Nudging makes us eat more vegetarian food

The way we eat has a big impact on the environment.  New research by the School of Business, Economics and Law at the University of Gothenburg shows how simple methods can influence restaurant diners to reduce their meat consumption in favour of vegetarian food, resulting in reduced greenhouse gas emissions.

“The preference for meat is not as strong and stable as many people think and we should not assume that we will eat as much meat as we do today. What we choose to buy is decided not only by price and availability but also by the environment around the decision. My research shows that it is fully possible to design a decision environment that leads to the vegetarian option being chosen more frequently,” says Verena Kurz, researcher in behavioural economics.

In her doctoral thesis, Verena Kurz has experimented with so-called “nudges” in the restaurant environment. Nudging is about using simple methods to influence people’s choices, without changing the selection on offer or the prices of the various alternatives. In this experiment, the vegetarian option is presented by changing the order on the menu and making the dish easily visible to the customers. The result is a clear increase in the proportion of vegetarian lunches sold. On average the proportion of vegetarian dishes sold rose from 14 to 20 per cent.

“Completely against expectations, it was found that the effect increased over time. During the three months of the experiment, the restaurant diners chose the vegetarian option increasingly often. This had no negative effect on profits, because vegetarian food can also be good for business,” says Verena Kurz.

Verena Kurz has some concrete advice for restaurant owners who want to sell more vegetarian food.

  • Do not market the food as vegetarian, but as dishes among the others. They will then be noticed by all the diners, not just the vegetarians.

  • Present the vegetarian options as advantageously as possible. Make the dishes visible, so that those who are not familiar with vegetarian food can see what it looks like.

  • Do not make it more difficult to order vegetarian dishes than other dishes. For example, diners should not need to ask after vegetarian options, they should be part of the normal menu.

“To succeed in changing behaviour with the aid of nudging, we must feel our way forward and look carefully at the specific context,” Verena Kurz believes. “I hope that my research results can show the authorities, restaurant owners and others who work with food that meat consumption can be reduced with the aid of small and simple steps, thus reducing greenhouse gas emissions.”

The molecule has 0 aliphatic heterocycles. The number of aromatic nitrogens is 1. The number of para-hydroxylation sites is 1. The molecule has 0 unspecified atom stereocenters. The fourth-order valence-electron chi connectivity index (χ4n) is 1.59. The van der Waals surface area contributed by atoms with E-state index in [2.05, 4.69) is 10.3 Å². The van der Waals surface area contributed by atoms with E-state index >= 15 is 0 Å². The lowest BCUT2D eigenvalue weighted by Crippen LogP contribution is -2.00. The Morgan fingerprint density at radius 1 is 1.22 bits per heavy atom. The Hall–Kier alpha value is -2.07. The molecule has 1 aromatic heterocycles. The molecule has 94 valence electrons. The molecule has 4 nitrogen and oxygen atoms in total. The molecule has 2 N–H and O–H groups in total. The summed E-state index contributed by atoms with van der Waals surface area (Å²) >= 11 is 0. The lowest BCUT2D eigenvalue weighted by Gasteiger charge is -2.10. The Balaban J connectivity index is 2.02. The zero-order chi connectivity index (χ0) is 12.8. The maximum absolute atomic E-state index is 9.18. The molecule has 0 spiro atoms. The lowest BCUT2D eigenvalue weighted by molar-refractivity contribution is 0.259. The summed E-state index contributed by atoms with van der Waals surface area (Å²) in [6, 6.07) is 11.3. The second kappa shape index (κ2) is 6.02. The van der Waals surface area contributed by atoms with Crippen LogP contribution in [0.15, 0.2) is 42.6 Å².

About the experiment
Nudging was tested at a university restaurant in Gothenburg, Sweden, over a three month period in 2015-2016. The vegetarian option was presented by changing the order on the menu and placing the dish where it was clearly visible to the customers. Another university restaurant was used as a control. The results show that nudging increased the proportion of vegetarian lunches sold by about 6 percentage points. The behavioural change was partially persistent. Once conditions were returned to normal, the proportion of vegetarian lunches sold was still 4 percentage points higher than before the experiment. The change in meat consumption meant that emissions of greenhouse gases from the sale of food fell by about 4.5 per cent.

The thesis "Essays on behavioural economics: Nudges, food consumption and procedural fairness” was presented at a dissertation on 13 October 2017 at the Department of Economics, School of Business, Economics and Law at the University of Gothenburg.

The thesis can be read here: http://hdl.handle.net/2077/53379

Contact
Verena Kurz, +46 31-786 2648, mobile +46 76-5850174,  verena.kurz@economics.gu.se


Maria Norrström, Director of Communications
School of Business, Economics and Law at the University of Gothenburg
46 31 786 1247, 46 709 226689
maria.norrstrom@handels.gu.se


School of Business, Economics and Law at the University of Gothenburg
With about 7000 students, 490 employees, more than 160 international partner universities and the main subjects business administration, economics and law, the School has a unique broadness. The School is also characterized by its close relation between research and education, internationalization, overall embeddedness of sustainability and its close engagement with business and society. The School is accredited by EQUIS, AACSB and AMBA and thereby the only "Triple Crown" accredited business school in Sweden.

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The preference for meat is not as strong and stable as many people think and we should not assume that we will eat as much meat as we do today.
Verena Lurz